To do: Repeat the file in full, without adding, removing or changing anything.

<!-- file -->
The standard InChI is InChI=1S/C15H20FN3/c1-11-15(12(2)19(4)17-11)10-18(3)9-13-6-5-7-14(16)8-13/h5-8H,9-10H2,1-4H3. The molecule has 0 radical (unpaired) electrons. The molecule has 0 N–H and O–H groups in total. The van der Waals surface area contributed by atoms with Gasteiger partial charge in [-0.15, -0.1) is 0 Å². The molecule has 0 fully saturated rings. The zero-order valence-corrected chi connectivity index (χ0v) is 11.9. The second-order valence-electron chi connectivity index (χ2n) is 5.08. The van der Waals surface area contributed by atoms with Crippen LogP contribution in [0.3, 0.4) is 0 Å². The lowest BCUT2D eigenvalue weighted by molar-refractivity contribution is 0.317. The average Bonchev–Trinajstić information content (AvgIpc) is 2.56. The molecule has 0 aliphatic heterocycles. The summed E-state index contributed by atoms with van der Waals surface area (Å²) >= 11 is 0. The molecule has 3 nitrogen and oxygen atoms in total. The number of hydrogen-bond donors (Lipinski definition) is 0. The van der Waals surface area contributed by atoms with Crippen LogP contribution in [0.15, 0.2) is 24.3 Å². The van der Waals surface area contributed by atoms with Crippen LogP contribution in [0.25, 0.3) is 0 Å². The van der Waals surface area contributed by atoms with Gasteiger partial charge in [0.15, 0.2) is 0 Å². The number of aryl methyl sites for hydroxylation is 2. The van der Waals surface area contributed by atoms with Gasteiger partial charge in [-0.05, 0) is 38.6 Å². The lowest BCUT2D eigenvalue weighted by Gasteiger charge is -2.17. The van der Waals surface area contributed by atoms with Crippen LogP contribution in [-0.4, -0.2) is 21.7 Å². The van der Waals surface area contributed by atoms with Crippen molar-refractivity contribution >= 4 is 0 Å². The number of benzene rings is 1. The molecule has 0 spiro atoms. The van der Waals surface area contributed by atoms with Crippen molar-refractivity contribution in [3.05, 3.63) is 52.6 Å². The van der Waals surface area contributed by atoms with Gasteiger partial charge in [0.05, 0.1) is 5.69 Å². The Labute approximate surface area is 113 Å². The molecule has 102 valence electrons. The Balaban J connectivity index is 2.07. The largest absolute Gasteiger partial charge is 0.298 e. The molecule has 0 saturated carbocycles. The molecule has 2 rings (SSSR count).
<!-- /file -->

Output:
The standard InChI is InChI=1S/C15H20FN3/c1-11-15(12(2)19(4)17-11)10-18(3)9-13-6-5-7-14(16)8-13/h5-8H,9-10H2,1-4H3. The molecule has 0 radical (unpaired) electrons. The molecule has 0 N–H and O–H groups in total. The van der Waals surface area contributed by atoms with Gasteiger partial charge in [-0.15, -0.1) is 0 Å². The molecule has 0 fully saturated rings. The zero-order valence-corrected chi connectivity index (χ0v) is 11.9. The second-order valence-electron chi connectivity index (χ2n) is 5.08. The van der Waals surface area contributed by atoms with Crippen LogP contribution in [0.3, 0.4) is 0 Å². The lowest BCUT2D eigenvalue weighted by molar-refractivity contribution is 0.317. The average Bonchev–Trinajstić information content (AvgIpc) is 2.56. The molecule has 0 aliphatic heterocycles. The summed E-state index contributed by atoms with van der Waals surface area (Å²) >= 11 is 0. The molecule has 3 nitrogen and oxygen atoms in total. The number of hydrogen-bond donors (Lipinski definition) is 0. The van der Waals surface area contributed by atoms with Crippen LogP contribution in [0.15, 0.2) is 24.3 Å². The van der Waals surface area contributed by atoms with Crippen LogP contribution in [0.25, 0.3) is 0 Å². The van der Waals surface area contributed by atoms with Gasteiger partial charge in [0.15, 0.2) is 0 Å². The number of aryl methyl sites for hydroxylation is 2. The van der Waals surface area contributed by atoms with Gasteiger partial charge in [-0.05, 0) is 38.6 Å². The lowest BCUT2D eigenvalue weighted by Gasteiger charge is -2.17. The van der Waals surface area contributed by atoms with Crippen LogP contribution in [-0.4, -0.2) is 21.7 Å². The van der Waals surface area contributed by atoms with Crippen molar-refractivity contribution >= 4 is 0 Å². The number of benzene rings is 1. The molecule has 0 spiro atoms. The van der Waals surface area contributed by atoms with Crippen molar-refractivity contribution in [3.05, 3.63) is 52.6 Å². The van der Waals surface area contributed by atoms with Gasteiger partial charge in [0.05, 0.1) is 5.69 Å². The Labute approximate surface area is 113 Å². The molecule has 102 valence electrons. The Balaban J connectivity index is 2.07. The largest absolute Gasteiger partial charge is 0.298 e. The molecule has 0 saturated carbocycles. The molecule has 2 rings (SSSR count).